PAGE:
BOOK REVIEW: THE HOUSE OF LEAVES BY MARK Z. DANIELEWSKI

The house of leaves may intimidate you. It isn’t small and the fact that it is classified as a horror novel may frighten you. If you are willing to take the plunge, I assure you that this book will not disappoint.

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Title: The House of Leaves
Author: Mark Z. Danielewski
Published: March 7th 2000 by Random House
709 pages
Rating: ★★★★

The story itself isn’t very easy to explain. As a reader, you are following a few different perspectives, mainly Zampano’s manuscript and Johnny Truants thoughts. Both of which were equally as important and interesting throughout this book.

Johnny Truant is a young man who works in a tattoo shop and who’s biggest concern is getting a pretty girls attention. That is, until he discovers this book.

His best friend, Lude, lives in the same apartment building as Zampano. When Lude learns about the passing of his neighbour, he brings Johnny inside of Zampano’s home. There, Johnny is questioning the man who had once lived within those walls and comes across a mysterious trunk full of documents written by Zampano himself. Curious, Johnny takes this with him. When Johnny begins sorting through the strange pile of papers (leaves), he discovers that Zampano was writing a manuscript about a very strange short film: The Navidson Record. This horrifying documentary is about a family that had lived in a house unlike any other. The house on Ash Tree Lane was in fact bigger on the inside than on the outside. Don’t laugh. Hallways would appear unexpectedly and disappear just as fast. The depth and what lies within the hallways were also always changing without the slightest explanation. In The Navidson Record, Navidson and his team explore the hallways, with high hopes of finding answers.

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It is safe to say that the house had a mind of it’s own and could somehow read into the paranoid minds of the people who dared to explore it. The more you read, the more it becomes clear that the houses changes reflected the psychology of those inside.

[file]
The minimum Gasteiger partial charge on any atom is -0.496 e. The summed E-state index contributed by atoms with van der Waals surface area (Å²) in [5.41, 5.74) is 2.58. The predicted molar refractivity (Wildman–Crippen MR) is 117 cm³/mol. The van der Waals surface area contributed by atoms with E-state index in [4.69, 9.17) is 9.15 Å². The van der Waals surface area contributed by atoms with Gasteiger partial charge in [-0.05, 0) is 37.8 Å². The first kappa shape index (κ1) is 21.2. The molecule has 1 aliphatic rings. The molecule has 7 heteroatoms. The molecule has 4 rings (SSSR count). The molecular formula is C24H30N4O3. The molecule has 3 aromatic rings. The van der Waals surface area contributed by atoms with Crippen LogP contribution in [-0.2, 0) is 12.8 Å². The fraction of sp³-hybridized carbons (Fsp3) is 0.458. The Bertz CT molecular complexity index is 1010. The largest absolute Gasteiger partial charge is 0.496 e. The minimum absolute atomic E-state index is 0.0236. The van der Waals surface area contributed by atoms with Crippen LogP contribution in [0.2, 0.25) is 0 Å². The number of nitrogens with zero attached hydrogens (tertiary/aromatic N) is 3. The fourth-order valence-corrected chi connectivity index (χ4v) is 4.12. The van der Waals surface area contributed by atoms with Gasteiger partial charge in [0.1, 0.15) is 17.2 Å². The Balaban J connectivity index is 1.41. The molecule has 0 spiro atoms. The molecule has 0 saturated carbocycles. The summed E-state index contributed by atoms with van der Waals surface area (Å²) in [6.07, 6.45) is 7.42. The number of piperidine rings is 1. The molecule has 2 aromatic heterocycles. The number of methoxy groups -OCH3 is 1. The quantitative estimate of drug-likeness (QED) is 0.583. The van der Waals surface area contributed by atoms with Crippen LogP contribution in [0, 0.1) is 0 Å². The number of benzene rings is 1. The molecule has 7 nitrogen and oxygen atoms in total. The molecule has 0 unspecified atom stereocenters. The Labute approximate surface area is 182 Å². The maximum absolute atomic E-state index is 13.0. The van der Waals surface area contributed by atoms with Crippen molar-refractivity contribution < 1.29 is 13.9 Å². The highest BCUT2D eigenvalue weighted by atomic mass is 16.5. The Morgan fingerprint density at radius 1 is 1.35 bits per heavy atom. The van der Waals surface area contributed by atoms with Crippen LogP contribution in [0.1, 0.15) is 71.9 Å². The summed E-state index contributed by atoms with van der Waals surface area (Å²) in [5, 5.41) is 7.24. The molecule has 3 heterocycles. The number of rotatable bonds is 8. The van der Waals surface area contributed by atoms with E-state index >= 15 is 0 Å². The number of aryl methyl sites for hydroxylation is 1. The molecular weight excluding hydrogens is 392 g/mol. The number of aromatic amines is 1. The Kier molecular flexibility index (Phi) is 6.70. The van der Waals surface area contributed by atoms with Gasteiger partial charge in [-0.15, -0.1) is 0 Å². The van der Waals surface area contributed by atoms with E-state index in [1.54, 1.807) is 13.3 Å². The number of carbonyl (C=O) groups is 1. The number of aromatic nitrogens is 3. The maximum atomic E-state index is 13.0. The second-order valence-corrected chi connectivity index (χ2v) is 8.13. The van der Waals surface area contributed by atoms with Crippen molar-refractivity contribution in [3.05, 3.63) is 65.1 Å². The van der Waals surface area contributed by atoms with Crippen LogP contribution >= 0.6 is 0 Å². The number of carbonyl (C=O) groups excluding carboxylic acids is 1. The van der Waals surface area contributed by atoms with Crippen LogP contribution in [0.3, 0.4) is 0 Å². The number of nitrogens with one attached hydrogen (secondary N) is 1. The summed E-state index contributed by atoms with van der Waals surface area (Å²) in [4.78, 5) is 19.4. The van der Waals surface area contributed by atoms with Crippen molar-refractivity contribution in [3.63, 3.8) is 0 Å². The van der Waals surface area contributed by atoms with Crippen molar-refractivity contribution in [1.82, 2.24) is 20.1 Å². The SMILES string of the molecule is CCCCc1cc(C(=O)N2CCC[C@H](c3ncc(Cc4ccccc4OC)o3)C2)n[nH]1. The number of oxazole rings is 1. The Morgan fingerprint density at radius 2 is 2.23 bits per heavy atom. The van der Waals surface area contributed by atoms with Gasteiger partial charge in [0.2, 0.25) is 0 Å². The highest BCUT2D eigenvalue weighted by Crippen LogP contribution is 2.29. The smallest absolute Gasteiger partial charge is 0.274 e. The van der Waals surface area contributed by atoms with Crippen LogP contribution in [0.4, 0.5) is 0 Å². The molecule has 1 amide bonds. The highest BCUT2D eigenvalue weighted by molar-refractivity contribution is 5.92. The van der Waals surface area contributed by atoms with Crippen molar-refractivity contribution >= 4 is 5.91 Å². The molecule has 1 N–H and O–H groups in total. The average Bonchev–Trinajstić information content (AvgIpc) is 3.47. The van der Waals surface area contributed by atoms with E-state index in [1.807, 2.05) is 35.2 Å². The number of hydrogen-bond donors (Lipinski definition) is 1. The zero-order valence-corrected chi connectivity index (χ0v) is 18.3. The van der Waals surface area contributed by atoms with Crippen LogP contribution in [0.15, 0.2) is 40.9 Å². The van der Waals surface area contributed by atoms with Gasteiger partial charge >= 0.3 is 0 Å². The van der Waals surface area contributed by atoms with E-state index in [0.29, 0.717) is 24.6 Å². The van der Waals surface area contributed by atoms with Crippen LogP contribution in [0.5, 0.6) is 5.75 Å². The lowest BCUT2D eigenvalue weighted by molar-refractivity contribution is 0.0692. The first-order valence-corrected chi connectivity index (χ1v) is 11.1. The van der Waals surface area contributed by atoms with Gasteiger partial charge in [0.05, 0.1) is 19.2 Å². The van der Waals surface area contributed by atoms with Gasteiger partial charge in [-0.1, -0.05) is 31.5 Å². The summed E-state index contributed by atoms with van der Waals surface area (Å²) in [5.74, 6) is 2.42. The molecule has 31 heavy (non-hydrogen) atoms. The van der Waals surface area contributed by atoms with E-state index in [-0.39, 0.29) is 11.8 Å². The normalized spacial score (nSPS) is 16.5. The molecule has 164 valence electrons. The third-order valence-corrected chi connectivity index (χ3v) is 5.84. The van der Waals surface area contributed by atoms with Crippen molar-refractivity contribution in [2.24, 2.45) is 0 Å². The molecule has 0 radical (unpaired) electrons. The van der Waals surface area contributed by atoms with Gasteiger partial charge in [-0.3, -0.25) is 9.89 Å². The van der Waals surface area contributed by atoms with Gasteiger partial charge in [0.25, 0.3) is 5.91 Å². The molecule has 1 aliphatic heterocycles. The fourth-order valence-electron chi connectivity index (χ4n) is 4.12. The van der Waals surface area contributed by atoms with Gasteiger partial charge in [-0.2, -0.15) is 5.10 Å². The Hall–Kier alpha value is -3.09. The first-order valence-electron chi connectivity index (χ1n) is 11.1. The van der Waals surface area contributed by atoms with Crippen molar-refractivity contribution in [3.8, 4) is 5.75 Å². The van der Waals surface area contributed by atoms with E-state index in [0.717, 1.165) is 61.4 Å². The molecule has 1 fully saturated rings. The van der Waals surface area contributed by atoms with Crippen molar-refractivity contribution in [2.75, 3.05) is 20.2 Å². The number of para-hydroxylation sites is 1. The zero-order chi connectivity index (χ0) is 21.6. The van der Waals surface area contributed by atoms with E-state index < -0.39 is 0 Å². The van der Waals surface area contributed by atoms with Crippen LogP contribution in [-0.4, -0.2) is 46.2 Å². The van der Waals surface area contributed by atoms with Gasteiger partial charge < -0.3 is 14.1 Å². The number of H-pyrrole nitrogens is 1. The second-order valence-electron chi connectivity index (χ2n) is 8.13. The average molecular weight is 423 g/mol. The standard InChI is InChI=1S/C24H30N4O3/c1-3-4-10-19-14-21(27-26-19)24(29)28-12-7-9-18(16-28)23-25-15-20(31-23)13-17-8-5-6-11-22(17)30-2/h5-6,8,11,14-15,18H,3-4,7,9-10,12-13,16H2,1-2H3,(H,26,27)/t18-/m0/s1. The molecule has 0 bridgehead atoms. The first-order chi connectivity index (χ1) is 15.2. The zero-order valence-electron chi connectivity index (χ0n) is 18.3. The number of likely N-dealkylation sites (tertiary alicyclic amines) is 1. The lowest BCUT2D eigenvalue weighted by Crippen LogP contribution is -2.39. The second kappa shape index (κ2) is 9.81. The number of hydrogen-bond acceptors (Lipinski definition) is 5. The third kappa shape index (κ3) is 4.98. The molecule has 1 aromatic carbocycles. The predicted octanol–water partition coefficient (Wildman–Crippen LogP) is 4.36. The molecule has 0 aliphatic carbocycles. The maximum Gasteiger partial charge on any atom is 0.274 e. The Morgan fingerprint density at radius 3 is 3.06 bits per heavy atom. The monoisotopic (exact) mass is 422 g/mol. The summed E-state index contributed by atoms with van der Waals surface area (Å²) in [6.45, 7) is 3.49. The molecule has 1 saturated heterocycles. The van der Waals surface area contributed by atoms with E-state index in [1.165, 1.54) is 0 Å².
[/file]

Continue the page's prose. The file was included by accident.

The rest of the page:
Johnny soon becomes obsessed with the fascinating manuscript written by Zampano, and adds his own notes as he reads and analyses, desperately wanting to finish what Zampano had started. Through his notes, we can see how Johnny’s mental state changes because of the horror that is The Navidson Record.

But was there really ever a film titled, The Navidson Record? This still puzzles me.

The book is a maze. While reading it, you will be turning it every which way. Sometimes starting from the bottom, sometimes from the side. You will even go as far as flipping your book upside down to grasp and comprehend as much as you possibly can. The format makes for a very original, unforgettable read. The style really impacts the storytelling and makes The House of Leaves realistic and frightening. It is like having the original manuscript by Zampano in your very own hands.

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It will mess with your mind.

Reading about the manuscript and how it had affected Johnny, and feeling as if you are holding that terrifying manuscript, is more than enough to take over your thoughts. Even after finishing, you will have questions. Questions that may never get answered. Questions that may always haunt you. There really isn’t an end to The House of Leaves.

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It’s complicated.

I find it impossible to read The House of Leaves one single time and feel as if you know everything. There is so much information, that it is easy to miss out on small details that may answer your future questions. The book is packed with references, poems, pictures, side notes, symbols and clues. I tried my best to apprehend as much as i could, although it really is difficult to analyse this story as you read it for the first time. Therefore, I plan on reading this monstrous book for a second time someday in the future.

It’s not so much a horror novel. Yes it scared me. It took over my life until I had finished the entire 709 pages. I couldn’t think of anything else as I sat alone in my quiet apartment, let alone sleep. However, it is much more than just horror. It has romance. It has suspense. It has mystery. It has psychology. It has almost everything and it brings readers to really participate in this story more than I believe any other book can.

Feel free to search through the forums on The House of Leaves official website if you have already read this book. I, however, had tried to do so and ended up with an even bigger headache than when I had first finished this book. I am going to give myself some time before re-reading and trying to decode this mind-blowing piece of literature.

All in all, I really enjoyed The House of Leaves, perhaps more than I ever thought that I would. It is still just so frigging fascinating to me. What is real? What is fiction? What if my hallway turns into this? What if I end up like Johnny? I have developed a great appreciation for the complex work of Mark Z. Danielewski and I highly highly highly recommend giving The House of Leaves a try.
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1 Comment

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